So, obviously, in Macedonia, there was persecution of the church. Paul arrived and no doubt got hit with the same persecution, probably cranked up a few notches. After all, the Macedonian authorities may well have remembered Paul, because it was only just a few years earlier that he had caused a public riot in Philippi, that he had demolished the city jail in an earthquake, humiliated the civil authorities by demanding a public apology for his wrongful imprisonment. And it certainly wouldn’t be in the lest surprising if the Macedonian immigration officers were very anxious to get rid of this guy as soon as possible and were applying some great pressure to achieve it.
And in addition to that which was pretty much normal in his life, he says, “Fears within.” Phobos from which we get phobias. Anxieties. And what was the anxiety on the inside? It was concern for the church. He was troubled; he was troubled. In fact, his trouble is defined in one word in verse 6, “But God, who comforts the depressed” – he was depressed.
So, here we have the grieving pastor. Wandering all over, unable to minister effectively because of the grief of his heart, left one place, went to another place, left that place, went to another place. And we often see that with grieving pastors. They become peripatetic; they can’t land anywhere. The disloyalty and the lack of love of the people turns their heart so cold and unable to serve that they just pack up and go, hoping somewhere else they’ll find a greener pasture. This is the grieving pastor.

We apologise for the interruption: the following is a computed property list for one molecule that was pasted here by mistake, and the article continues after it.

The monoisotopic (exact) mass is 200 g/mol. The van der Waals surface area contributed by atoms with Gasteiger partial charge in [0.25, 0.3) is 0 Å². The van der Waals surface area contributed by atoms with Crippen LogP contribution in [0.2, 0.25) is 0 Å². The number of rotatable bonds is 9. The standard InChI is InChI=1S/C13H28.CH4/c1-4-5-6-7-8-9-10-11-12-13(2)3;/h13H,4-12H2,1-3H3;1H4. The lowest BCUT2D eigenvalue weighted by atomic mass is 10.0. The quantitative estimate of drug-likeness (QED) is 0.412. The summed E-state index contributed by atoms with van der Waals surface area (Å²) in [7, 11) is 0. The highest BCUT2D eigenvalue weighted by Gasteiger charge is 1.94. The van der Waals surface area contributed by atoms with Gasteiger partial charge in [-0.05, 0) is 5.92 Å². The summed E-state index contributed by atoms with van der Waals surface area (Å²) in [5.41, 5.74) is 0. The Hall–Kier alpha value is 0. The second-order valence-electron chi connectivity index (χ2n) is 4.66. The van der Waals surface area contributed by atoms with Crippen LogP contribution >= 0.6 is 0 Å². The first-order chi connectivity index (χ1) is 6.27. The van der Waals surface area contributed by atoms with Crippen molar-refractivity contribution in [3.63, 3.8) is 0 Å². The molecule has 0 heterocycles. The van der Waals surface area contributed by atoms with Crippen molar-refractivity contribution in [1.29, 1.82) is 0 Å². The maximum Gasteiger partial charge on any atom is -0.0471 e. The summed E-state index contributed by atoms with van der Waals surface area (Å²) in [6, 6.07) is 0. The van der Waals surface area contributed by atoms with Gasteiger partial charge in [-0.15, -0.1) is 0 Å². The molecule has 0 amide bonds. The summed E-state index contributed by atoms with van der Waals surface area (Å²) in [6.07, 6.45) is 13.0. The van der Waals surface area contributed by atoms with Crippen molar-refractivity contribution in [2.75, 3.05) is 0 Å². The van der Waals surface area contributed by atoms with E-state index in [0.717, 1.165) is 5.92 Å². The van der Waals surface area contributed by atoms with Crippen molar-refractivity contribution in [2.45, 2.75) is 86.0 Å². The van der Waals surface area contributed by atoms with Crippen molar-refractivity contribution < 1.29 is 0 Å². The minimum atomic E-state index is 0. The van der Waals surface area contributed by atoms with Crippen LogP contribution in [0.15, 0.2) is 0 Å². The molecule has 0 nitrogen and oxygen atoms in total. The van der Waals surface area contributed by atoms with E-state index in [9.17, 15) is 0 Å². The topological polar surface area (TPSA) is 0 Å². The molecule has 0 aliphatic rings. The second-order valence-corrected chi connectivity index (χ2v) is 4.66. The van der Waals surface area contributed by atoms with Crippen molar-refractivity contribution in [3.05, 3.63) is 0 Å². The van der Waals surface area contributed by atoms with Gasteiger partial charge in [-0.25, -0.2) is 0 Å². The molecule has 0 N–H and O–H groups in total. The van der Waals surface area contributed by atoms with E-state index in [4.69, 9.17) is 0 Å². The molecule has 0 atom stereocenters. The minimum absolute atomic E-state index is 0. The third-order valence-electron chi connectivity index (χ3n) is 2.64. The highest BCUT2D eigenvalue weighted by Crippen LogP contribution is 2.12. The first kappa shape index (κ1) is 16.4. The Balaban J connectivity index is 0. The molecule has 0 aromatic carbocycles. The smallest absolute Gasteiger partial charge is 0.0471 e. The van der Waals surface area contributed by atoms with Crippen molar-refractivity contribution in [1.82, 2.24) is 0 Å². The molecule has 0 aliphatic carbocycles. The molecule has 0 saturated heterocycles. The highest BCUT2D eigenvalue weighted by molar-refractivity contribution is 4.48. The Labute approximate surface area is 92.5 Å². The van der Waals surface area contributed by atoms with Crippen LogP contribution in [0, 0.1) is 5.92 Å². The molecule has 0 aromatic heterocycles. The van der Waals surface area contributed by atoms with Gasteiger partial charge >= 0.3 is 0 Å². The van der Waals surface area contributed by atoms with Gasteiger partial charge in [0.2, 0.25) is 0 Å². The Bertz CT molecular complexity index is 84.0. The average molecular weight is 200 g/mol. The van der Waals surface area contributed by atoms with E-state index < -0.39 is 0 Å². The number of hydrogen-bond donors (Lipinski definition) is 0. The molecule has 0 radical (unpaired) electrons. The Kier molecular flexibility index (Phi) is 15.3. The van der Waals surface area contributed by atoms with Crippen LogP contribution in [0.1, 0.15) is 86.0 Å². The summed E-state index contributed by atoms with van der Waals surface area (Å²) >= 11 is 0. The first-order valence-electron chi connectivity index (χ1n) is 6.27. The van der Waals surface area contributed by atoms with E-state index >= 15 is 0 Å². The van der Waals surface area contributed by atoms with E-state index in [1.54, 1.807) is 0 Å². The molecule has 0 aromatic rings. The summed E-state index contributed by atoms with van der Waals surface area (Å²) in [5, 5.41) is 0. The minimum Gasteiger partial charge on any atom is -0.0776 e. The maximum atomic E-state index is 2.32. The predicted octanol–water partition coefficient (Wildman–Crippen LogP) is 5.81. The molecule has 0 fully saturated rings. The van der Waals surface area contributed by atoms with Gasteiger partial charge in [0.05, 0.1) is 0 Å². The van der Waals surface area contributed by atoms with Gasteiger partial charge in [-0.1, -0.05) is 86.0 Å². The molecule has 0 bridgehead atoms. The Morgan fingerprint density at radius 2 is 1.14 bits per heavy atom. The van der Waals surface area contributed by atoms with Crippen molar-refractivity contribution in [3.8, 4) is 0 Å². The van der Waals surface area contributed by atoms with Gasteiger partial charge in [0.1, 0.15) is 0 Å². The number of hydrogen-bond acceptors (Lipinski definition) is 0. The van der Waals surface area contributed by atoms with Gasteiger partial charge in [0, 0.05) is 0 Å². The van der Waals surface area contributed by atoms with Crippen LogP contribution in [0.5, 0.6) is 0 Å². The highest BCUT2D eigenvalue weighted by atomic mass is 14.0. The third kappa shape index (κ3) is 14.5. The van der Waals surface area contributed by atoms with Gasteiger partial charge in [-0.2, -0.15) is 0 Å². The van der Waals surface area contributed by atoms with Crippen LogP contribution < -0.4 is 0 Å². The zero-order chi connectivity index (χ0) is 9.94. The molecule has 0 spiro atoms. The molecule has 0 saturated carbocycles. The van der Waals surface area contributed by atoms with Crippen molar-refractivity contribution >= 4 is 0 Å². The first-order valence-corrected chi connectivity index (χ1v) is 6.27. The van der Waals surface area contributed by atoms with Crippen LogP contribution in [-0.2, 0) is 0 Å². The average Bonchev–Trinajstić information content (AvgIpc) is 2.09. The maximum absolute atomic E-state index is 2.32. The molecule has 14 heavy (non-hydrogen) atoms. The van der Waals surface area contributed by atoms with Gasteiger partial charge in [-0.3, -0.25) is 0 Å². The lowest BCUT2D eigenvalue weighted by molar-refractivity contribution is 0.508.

But that’s not really the theme of this text, because the narrative doesn’t end there. Notice verse 6, “But God, who comforts the depressed, comforted us by the coming of Titus.”
So, what do we have, then, in this text but the grieving pastor’s joy, comfort out of conflict. The rest of the text, from verse 6 on down to verse 16 is all about joy. It look how it ends, verse 16, “I rejoice that in everything I have confidence in you.” So, this whole section is bracketed by his joy.
Back to verse 13, “For this reason we have been comforted.” In fact, the word “comfort” appears in this section, in some form, six times. And the word “joy” five times. So, the coming of Titus at last brings joy to the grieving pastor’s heart.
Now, it doesn’t mean that there were no problems in Corinth. Hey, the false apostles were still there, and he addresses them in chapter 10, 11, 12, and 13. A long section. And frankly, at the end of chapter 13, he addresses the people in the congregation, though they may have been few, who were still not sure where they stood and may well not have even been Christians, and he calls on them to examine themselves to see if they’re even in the faith. But the report is that the vast majority are reaffirming Paul, and that’s what brings back his joy.
Now, as we consider what comes in this very, very personal section, this is a great insight into relationships. The relationship of a man to his people, obviously, in this context, but it works for any relationship. Here are the ingredients that restore broken relationships. What was it that Titus reported that brought back his joy? What was it that Titus said? That’s what we’re going to find out.